For information about the restoration of firearm eligibility for persons previously adjudicated mentally defective or committed to a mental institution, please see the Florida Mental Health Reporting section.

In addition, the FDLE must review available records to determine if the buyer or transferee has had adjudication of guilt withheld or imposition of sentence suspended on any felony or misdemeanor crime of domestic violence unless three years have elapsed since probation or any other conditions set by the court have been fulfilled or expunction has occurred.9 If any of these disqualifying conditions exist, the FDLE must inform the dealer that the buyer or transferee is prohibited from purchasing a firearm and must provide the licensee a nonapproval number.10

The FDLE must also review available records and issue a conditional nonapproval number if the buyer or transferee:

  • Has been indicted or has had an information filed against her or him for a felony;
  • Is subject to a domestic violence protective order, or an injunction against repeat violence; or
  • Has been arrested for one of 22 enumerated “dangerous crime[s]” or for criminal anarchy, extortion, certain explosives violations, certain controlled substances violations, resisting an officer with violence, certain weapons and firearms violations, treason, assisting self-murder, sabotage, stalking or aggravated stalking.11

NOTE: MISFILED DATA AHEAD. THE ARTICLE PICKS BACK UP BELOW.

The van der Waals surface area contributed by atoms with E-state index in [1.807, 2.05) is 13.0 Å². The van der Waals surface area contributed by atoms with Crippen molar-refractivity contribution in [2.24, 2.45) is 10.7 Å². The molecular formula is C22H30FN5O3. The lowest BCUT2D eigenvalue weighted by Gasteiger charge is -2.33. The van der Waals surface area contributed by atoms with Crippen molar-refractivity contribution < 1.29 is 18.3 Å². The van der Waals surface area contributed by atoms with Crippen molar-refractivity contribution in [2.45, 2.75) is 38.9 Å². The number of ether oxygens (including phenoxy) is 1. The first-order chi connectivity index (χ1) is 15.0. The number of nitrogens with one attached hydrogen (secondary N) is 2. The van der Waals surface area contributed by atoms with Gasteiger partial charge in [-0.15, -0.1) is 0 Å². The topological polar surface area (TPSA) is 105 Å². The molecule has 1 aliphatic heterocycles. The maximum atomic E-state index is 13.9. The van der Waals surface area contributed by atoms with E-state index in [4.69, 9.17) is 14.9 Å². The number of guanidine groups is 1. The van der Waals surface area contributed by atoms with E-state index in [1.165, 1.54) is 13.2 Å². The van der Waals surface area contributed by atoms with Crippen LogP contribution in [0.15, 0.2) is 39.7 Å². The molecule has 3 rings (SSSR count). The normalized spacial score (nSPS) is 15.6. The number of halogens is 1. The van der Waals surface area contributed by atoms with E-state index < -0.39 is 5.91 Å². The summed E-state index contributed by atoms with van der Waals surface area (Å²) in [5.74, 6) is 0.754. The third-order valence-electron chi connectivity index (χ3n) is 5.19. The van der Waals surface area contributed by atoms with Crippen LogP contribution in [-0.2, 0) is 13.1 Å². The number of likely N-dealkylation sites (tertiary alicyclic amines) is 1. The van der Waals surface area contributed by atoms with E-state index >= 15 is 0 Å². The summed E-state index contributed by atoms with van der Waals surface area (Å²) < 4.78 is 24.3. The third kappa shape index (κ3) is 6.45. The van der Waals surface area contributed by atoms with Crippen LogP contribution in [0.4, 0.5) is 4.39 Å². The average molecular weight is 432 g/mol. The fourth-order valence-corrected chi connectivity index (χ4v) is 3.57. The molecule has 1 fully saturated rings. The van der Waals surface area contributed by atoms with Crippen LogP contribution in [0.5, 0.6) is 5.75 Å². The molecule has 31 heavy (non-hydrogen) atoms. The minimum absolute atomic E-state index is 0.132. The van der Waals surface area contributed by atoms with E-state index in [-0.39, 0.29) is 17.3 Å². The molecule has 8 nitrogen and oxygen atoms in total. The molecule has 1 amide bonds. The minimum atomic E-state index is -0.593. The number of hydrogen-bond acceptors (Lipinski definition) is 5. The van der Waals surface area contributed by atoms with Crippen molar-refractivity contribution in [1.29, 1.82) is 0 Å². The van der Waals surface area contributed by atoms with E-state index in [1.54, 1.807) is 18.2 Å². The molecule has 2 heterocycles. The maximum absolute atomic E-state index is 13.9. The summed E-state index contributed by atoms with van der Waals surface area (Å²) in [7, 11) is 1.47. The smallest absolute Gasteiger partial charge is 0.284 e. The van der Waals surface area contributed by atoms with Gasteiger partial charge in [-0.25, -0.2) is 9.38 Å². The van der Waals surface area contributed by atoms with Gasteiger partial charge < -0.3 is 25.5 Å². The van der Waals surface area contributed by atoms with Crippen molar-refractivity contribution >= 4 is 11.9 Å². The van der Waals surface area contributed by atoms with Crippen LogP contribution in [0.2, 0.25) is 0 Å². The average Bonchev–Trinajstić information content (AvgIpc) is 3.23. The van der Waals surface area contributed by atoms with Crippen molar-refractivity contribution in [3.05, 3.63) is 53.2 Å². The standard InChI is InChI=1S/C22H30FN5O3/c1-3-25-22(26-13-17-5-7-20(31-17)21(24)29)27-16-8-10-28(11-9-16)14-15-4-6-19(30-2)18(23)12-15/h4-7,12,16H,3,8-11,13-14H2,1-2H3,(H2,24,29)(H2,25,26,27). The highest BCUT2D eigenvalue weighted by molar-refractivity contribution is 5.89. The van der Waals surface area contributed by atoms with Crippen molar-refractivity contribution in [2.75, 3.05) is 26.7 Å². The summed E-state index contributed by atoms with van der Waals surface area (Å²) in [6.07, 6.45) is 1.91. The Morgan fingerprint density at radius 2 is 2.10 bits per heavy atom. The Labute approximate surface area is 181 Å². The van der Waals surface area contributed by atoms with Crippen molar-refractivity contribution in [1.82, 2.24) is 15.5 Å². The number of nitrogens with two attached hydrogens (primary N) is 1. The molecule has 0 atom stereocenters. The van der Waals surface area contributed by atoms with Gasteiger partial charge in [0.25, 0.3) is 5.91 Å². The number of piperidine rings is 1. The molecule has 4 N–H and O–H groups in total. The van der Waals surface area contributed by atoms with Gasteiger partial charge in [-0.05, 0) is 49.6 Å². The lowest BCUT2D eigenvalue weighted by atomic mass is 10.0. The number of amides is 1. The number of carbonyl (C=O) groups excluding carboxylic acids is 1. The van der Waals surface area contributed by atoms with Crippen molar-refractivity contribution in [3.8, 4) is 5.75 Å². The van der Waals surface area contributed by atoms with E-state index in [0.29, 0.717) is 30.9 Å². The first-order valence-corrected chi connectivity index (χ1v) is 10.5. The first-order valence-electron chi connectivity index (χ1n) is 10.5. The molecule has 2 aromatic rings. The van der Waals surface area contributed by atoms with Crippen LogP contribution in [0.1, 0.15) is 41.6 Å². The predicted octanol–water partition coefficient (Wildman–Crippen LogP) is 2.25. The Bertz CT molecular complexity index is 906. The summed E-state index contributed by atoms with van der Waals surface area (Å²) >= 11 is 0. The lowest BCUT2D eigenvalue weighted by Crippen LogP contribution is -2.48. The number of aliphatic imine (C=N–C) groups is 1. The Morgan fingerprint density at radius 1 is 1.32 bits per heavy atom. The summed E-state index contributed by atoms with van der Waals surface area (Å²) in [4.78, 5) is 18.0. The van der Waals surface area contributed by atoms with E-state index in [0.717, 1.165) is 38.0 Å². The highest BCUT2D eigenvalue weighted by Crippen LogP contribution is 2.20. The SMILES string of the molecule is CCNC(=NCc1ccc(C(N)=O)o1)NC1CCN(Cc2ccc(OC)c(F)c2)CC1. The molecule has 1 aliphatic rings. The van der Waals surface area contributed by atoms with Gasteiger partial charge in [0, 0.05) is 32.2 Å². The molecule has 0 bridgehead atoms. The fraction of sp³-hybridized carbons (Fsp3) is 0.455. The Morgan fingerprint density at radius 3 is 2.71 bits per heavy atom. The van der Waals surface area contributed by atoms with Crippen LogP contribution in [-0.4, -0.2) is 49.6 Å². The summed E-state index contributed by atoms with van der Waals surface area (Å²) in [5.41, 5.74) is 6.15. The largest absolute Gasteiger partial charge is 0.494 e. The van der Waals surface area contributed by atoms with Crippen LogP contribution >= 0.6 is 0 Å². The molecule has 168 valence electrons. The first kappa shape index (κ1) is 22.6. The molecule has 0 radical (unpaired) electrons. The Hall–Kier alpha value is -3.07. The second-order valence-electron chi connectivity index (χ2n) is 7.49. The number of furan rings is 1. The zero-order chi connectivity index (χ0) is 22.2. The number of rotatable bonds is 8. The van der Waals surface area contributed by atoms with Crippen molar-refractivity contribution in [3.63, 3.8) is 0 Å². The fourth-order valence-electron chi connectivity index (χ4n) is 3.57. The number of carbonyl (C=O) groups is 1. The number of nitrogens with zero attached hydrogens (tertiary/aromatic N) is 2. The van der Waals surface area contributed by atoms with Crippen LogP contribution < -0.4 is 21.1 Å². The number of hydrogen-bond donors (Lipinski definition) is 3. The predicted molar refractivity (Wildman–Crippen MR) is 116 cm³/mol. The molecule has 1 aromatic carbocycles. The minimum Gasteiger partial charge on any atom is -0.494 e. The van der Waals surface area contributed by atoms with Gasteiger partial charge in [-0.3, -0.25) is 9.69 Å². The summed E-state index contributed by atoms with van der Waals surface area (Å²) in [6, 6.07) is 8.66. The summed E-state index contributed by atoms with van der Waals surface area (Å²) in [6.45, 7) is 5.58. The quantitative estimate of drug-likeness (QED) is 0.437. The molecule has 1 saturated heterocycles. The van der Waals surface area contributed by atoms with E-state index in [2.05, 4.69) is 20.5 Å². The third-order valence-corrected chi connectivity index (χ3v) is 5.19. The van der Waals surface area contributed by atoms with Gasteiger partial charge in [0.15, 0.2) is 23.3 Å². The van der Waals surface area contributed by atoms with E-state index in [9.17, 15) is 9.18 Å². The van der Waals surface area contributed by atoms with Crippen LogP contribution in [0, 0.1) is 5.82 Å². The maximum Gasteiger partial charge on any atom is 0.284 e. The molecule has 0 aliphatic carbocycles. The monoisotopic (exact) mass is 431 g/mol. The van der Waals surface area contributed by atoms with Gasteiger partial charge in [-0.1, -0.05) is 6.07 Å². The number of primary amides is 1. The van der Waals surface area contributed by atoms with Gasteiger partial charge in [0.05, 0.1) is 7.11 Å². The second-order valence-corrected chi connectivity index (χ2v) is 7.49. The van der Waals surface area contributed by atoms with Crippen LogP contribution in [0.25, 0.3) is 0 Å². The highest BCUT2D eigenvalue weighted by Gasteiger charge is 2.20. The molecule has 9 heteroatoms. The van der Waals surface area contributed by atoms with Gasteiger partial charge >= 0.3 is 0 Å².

The FDLE then has 24 “working hours” (3 business days) in which to determine the disposition of the indictment, information, or arrest and inform the dealer as to whether the potential buyer is prohibited from receiving or possessing a firearm.12 Florida law requires the clerk of court to respond to an FDLE request for data on the disposition of the indictment, information, or arrest as soon as possible, but in no event later than 8 working hours.13 FDLE must continue its attempts to obtain the disposition information and may retain a record of all approval numbers granted without sufficient disposition information.14 If FDLE later obtains disposition information indicating that the person is prohibited from possessing a firearm, FDLE must revoke the conditional approval number and notify law enforcement.15 During the time that disposition of the indictment, information, or arrest is pending, the conditional nonapproval number remains in effect.16

Neither federal nor Florida law requires private sellers (sellers who are not licensed dealers) to initiate a background check when transferring a firearm.

 See our Private Sales  policy summary for a comprehensive discussion of this issue.

In addition, Florida specifically exempts concealed weapons license holders from the state’s background check requirement.17 However, Florida concealed weapons license holders are not exempt from the federal background check requirement.18